"Cemetery buildings, by nature, must be built to last for long periods of time, particularly those that have been newly created," observes Tom Dyszkiewicz, senior vice president of business development for Englert, Inc. "Consequently, the designers of cemeteries, and in particular state and federal facilities for veterans, are planning structures designed to last for a very long time with a minimal amount of maintenance and repair. A metal roof will last 40 to 50 years if properly maintained. Owners and managers of private cemeteries, particularly older ones where the funds might be more limited, should also be thinking along the same lines—only because the resources might not be readily available 15 or 20 years after an administration or maintenance building is built and it needs a new roof to protect records and equipment."
A good example of such planning can be found at the Brigadier General William C. Doyle Veterans Cemetery, New Jersey's first state-operated veterans cemetery. The cemetery was named for the principal guiding force behind its development, U.S. Army Brigadier General William C. Doyle.
The facility was funded jointly by the state and federal governments and is managed by the Department of Military and Veterans Affairs. It is open to eligible New Jersey veterans, residents who are members of the Armed Forces or reserve units on active duty at the time of death, and certain dependents and certain merchant marines and civilians who have been awarded veterans status.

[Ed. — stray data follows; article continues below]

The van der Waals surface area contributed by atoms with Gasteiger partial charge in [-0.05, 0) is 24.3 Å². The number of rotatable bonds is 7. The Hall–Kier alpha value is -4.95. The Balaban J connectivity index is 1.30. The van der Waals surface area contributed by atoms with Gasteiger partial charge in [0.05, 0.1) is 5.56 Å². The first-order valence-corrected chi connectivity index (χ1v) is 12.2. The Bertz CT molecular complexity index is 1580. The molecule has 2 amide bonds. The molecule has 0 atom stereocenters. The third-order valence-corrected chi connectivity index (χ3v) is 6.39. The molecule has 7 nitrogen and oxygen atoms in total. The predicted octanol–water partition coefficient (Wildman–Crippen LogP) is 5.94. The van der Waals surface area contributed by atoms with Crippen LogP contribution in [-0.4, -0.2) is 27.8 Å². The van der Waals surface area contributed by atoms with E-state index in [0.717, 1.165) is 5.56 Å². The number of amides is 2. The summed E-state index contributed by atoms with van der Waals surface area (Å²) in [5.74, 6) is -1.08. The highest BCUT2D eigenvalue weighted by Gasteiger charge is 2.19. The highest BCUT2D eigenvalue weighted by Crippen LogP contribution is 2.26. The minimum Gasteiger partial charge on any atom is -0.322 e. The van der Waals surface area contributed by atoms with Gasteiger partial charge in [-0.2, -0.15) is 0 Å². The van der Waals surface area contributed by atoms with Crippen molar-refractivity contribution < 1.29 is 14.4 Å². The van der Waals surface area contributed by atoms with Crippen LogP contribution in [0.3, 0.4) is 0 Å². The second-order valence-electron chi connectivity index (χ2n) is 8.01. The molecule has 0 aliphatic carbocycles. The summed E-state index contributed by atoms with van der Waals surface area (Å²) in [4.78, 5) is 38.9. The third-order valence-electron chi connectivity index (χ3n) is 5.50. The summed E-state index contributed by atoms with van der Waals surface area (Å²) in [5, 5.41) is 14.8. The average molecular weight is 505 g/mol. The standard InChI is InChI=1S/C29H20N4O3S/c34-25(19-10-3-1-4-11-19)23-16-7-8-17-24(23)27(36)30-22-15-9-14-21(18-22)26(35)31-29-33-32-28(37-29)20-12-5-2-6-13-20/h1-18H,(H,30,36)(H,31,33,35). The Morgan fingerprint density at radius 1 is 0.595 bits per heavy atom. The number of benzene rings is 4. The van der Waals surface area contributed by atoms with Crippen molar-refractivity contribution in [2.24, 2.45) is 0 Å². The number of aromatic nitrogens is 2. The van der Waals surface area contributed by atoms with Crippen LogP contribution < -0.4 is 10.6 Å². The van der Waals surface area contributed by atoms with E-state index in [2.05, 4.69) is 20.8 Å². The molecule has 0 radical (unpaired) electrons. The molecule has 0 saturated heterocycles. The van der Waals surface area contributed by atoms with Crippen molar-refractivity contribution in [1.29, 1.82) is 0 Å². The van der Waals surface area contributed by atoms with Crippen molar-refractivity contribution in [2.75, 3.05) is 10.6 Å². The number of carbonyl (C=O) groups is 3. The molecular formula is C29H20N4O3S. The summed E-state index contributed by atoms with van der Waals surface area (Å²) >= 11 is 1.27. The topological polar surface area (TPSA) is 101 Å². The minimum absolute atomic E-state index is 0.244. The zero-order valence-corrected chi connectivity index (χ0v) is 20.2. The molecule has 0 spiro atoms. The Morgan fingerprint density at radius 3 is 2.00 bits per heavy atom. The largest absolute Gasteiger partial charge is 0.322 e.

The cemetery, located in Arneytown, about 15 miles southeast of the state capitol of Trenton, is a contemporary memorial type with all grave markers flush with ground level. It covers 225 acres and was designed to accommodate 154,000 veterans and their family members. Approximately 15 burials occur each business day and the cemetery is visited by thousands of visitors each year.
Designed under the direction of the U.S. Army Corps of Engineers, facilities include a chapel/administration building, a maintenance complex, outside committal shelter and designated memorial sections for the interment of cremated remains and veterans whose remains have never been recovered.
The most prominent feature on the cemetery site is the modern, non-denominational chapel/administration building. Built atop a 50-foot-high hill just off to the right of the main entrance, the brick and natural stone structure overlooks the entire facility. Set on a circular plaza, its location on the wooded hilltop permits the isolation of committal service operations from other visitations.
The Corps specified a standing seam metal roof for its durability and aesthetics for the chapel/administration building and for an attached garage and two maintenance facilities, all within yards of each other. The general contractor, Ascend Construction Management, Inc. of Eatontown, N.J., chose Englert's 16"-wide Series 2500 panel for the administration building and the two adjacent maintenance structures. The panel color is Champagne. Used for the exterior walls of the two maintenance buildings was Englert's Unirib C-36 exposed fastener wall panel. The roofing contractor, Primco Construction of Toms River, N.J., installed about 30,000 square feet of roofing panels on the three buildings and about 10,000 square feet of wall panels on the two maintenance structures.